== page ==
| Home |

For Immediate Release
July 29, 1997


Soft Money. It's Bad Business.

The Campaign Reform Project's Business
Advisory Council Committed to Ending Soft Money



MT. KISCO, NY-"Soft Money. It's Bad Business, " reads the headline of a July 14th advertisement in the Wall Street Journal placed by members of the Campaign Reform Project's Business Advisory Council. The ad is the latest in a series of initiatives the Council has undertaken to help bring about meaningful campaign finance reform.

The Council, whose membership has doubled since it was founded last February, is an association of prominent business leaders committed to ending the current system of campaign financing. Included among the new members are Warren E. Buffet, Chairman of Berkshire Hathaway, Inc.; Arjay Miller, Former President of Ford Motor Company; and Robert D. Stuart, Jr., Chairman Emeritus, The Quaker Oats Company. By drawing a connection between a healthy democracy and healthy business, the Council seeks to encourage American business leaders to become part of the solution.

"My colleagues in the business community have told us they are increasingly frustrated with and disgusted by a 'cash race' gone out of control, " said Jerome Kohlberg, Jr., founder of The Campaign Reform Project and Campaign for America, and founder and special limited partner of the investment firm Kohlberg & Co. "They feel the system has become an industry onto itself, caught up in a perpetual cycle that undermines both democracy and genuine business interests. "

The Council is placing a particular emphasis on soft money, urging Congress to ban these contributions before the 1998 elections and calling for a voluntary moratorium on soft money donations.

"CRP's Business Advisory Council, including both Democrat and Republican business leaders, is calling attention to the explosion in soft money contributions. Politicians pay lip service to campaign finance reform while accepting and soliciting large donations, " said Kohlberg. "The business community needs to force Congress' hand by cutting off the flow of funds. In Washington, where dollars talk; their absence will speak volumes. "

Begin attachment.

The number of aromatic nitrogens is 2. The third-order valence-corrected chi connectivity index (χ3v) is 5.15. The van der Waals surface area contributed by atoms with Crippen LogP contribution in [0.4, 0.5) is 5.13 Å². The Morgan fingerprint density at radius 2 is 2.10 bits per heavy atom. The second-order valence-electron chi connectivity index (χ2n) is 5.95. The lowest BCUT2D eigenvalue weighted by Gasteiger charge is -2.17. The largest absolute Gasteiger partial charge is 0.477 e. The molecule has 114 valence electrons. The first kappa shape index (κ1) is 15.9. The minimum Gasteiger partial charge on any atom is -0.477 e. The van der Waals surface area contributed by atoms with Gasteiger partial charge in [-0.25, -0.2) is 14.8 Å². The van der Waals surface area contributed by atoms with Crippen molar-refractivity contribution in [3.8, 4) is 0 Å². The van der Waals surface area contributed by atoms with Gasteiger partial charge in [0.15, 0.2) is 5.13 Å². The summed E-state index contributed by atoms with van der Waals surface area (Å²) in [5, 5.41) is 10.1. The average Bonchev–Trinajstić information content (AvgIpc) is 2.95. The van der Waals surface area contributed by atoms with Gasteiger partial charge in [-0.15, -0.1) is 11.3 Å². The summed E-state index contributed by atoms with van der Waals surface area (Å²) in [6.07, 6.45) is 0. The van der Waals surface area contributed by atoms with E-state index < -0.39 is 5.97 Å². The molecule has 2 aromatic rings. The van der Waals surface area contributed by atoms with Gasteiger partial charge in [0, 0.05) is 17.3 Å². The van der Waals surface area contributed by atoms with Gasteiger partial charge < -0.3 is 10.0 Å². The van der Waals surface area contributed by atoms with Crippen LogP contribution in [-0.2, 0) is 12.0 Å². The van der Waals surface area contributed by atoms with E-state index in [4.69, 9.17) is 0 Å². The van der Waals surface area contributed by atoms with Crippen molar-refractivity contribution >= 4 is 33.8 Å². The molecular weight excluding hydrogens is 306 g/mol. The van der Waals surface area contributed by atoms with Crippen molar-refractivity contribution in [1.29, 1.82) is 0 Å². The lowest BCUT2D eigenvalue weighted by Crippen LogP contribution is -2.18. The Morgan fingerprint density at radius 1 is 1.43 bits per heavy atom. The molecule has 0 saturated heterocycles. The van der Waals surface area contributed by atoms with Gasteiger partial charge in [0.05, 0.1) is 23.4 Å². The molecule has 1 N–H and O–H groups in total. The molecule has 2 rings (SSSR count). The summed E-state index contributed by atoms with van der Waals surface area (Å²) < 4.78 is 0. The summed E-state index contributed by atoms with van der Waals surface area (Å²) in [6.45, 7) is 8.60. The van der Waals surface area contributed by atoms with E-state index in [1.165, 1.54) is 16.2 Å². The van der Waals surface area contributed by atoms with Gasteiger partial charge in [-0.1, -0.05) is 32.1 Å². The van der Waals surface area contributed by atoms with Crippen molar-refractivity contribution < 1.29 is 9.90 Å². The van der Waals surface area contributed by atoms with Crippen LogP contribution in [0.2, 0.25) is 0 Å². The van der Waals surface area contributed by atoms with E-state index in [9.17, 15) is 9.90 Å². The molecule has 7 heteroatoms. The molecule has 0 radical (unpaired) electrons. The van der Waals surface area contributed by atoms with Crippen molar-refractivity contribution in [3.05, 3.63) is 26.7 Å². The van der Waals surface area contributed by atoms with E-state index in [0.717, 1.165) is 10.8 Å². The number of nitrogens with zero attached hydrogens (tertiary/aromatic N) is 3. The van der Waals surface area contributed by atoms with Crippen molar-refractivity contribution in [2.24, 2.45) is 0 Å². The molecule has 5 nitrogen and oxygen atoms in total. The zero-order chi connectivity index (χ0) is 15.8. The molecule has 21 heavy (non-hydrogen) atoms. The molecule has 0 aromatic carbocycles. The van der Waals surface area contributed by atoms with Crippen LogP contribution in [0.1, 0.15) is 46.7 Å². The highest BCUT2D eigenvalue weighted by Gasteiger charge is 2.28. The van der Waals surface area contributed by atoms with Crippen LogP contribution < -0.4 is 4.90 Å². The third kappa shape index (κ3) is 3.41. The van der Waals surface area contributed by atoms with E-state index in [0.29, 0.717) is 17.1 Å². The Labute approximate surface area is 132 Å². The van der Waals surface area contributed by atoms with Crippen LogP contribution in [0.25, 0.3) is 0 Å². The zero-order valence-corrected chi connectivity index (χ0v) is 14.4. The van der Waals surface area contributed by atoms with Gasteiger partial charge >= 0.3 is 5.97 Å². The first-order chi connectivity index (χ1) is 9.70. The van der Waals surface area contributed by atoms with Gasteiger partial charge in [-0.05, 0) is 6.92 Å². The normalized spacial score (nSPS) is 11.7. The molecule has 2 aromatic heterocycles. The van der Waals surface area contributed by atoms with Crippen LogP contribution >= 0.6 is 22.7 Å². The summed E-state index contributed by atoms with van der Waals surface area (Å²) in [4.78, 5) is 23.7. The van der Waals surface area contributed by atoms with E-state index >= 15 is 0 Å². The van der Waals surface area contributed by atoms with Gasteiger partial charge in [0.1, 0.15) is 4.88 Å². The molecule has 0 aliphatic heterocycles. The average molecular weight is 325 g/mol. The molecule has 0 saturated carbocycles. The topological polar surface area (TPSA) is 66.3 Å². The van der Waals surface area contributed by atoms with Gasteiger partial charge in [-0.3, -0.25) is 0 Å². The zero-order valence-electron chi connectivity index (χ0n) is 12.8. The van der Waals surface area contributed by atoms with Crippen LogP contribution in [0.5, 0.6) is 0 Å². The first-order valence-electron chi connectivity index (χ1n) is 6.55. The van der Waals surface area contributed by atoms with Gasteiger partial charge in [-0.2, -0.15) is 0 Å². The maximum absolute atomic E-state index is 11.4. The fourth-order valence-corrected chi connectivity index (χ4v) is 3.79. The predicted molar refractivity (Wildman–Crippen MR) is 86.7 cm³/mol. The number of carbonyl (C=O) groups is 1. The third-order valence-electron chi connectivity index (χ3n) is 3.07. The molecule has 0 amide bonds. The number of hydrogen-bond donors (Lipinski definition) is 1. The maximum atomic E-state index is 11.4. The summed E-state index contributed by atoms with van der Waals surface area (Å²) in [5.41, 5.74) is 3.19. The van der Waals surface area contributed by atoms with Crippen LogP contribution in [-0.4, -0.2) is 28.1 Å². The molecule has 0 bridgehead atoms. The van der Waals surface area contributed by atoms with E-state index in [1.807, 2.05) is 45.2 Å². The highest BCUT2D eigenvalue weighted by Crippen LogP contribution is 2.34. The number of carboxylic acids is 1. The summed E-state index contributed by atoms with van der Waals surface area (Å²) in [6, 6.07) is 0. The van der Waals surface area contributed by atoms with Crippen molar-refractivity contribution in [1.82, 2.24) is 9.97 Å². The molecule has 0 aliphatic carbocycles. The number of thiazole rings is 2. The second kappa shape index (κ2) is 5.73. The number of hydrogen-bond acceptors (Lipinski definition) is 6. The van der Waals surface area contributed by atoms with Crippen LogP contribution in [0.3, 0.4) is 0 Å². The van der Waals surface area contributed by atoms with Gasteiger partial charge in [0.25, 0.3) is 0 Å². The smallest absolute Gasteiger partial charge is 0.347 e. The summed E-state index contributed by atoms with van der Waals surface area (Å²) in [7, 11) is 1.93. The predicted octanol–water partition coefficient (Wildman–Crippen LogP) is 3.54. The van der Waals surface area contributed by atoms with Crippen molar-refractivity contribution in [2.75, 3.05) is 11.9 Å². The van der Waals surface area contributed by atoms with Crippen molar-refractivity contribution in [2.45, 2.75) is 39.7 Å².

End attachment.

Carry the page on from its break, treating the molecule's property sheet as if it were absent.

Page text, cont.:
With prospects for comprehensive reform dimming in 1997, the Council is calling on Congress to begin the process of reform by enacting two essential changes this year: eliminating soft money and expanding disclosure requirements.

The Campaign Reform Project is a nonpartisan, nonprofit organization dedicated to educating citizens, reforming America's campaign finance laws, and revitalizing its democracy. In addition to the Business Advisory Council, The Campaign Reform Project launched the Disclosure Project, a 1996 election campaign highlighting the inadequacy of existing campaign finance disclosure laws and has organized campaign finance forums across the country.

Members of the Council include:

Robert L. Bernstein, Former Chairman/President, Random House George T. Brophy, Chairman, President & CEO, ABT Building Products Corporation Warren E. Buffet, Chairman, Berkshire Hathaway, Inc. Walter Gerken, Chairman of the Equity Board, PIMCO Advisors L.P. Alan Hassenfeld, Chairman & CEO, Hasbro, Inc. Ivan Houston, Chairman, Golden State Mutual Life Insurance Company Melvin B. Lane, Former Publisher & Co-Chairman, Lane Publishing Co. (Sunset Magazine) Morton H. Meyerson, Chairman, Perot Systems Corp. Arjay Miller, Dean Emeritus, Graduate School of Business, Stanford University, Former President, Ford Motor Company Thomas S. Murphy, Chairman Emeritus, ABC, Inc. Sol Price, Price Entities Sanford R. Robertson, Chairman, Robertson, Stephens & Co. Arthur Rock, Arthur Rock & Co. Richard Rosenberg, Former Chairman & CEO, Bank of America Donald Stone, Former Chairman, Merrill Lunch Specialists Robert D.Stuart, Jr., Chairman Emeritus, The Quaker Oats Company Dr. P. Roy Vagelos, Former Chairman & CEO, Merck & Co. A. C. Viebranz, Former Sr. Vice President, External Affairs, GTE Corporation